The image depicting the slow-moving, otherworldly Mola mola, or sunfish, was captured off San Diego by Daniel Botelho, and it became an instant hit after being posted last week on his Facebook page.
‘It got 1,000 'likes' in 36 hours,’ Botelho, an award-winning photojournalist who specializes in underwater photography, told GrindTV.
Close encounter: Photojournalist Daniel Botelho came across the moon-shaped Mola mola while snapping pictures of blue whales off San Diego
By Wednesday, the number of ‘likes’ and shares had grown to 3,068 and 2,387, respectively.
Botelho explained that he stumbled upon the mola in July of 2010 while on a mission to photograph blue whales. But the rare shot was somehow misplaced in a folder of non-used images, and he forgot all about it.
What are the Mola mola?
Sunfish, or Mola mola, are the heaviest of all the bony fish, with large specimens reaching 14 feet (4.2 meters) vertically and 10 feet (3.1 meters) horizontally and weighing nearly 5,000 pounds (2,268 kilograms). Sharks and rays can be heavier, but they're cartilaginous fish.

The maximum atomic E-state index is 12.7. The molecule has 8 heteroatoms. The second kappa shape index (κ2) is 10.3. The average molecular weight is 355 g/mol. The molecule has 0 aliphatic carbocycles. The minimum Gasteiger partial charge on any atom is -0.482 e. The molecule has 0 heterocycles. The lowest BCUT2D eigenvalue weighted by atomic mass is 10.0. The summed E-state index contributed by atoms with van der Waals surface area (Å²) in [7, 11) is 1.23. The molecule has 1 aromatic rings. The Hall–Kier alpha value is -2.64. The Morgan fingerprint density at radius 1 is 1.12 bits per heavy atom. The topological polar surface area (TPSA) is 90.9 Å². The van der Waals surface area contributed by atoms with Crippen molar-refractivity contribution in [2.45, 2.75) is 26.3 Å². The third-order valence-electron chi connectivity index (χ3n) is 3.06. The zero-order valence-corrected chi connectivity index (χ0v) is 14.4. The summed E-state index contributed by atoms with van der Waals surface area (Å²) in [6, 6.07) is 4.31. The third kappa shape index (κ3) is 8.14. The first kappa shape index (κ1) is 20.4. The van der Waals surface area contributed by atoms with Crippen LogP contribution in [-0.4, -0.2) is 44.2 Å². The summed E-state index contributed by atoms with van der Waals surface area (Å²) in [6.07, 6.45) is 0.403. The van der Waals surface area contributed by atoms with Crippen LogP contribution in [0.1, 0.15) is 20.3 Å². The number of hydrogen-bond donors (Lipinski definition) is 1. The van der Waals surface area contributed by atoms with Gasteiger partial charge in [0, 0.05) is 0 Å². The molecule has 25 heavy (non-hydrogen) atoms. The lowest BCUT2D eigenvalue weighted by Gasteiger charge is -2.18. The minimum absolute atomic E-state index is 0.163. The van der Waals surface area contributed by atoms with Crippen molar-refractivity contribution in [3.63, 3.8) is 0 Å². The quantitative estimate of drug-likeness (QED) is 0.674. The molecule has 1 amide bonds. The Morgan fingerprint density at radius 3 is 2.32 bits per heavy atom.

Sunfish develop their truncated, bullet-like shape because the back fin which they are born with simply never grows. Instead, it folds into itself as the enormous creature matures, creating a rounded rudder called a clavus.
Mola in Latin means 'millstone' and describes the ocean sunfish’s somewhat circular shape. They are a silvery color and have a rough skin texture.
Mola are found in temperate and tropical oceans around the world. They are frequently seen basking in the sun near the surface and are often mistaken for sharks when their huge dorsal fins emerge above the water.
Their teeth are fused into a beak-like structure, and they are unable to fully close their relatively small mouths.
Love And Pride Sale! Up to 70% OFF on Selected Products Buy Now! Special offers and sales for all products! Up to 70% off, Free Shipping! Buy Now!||||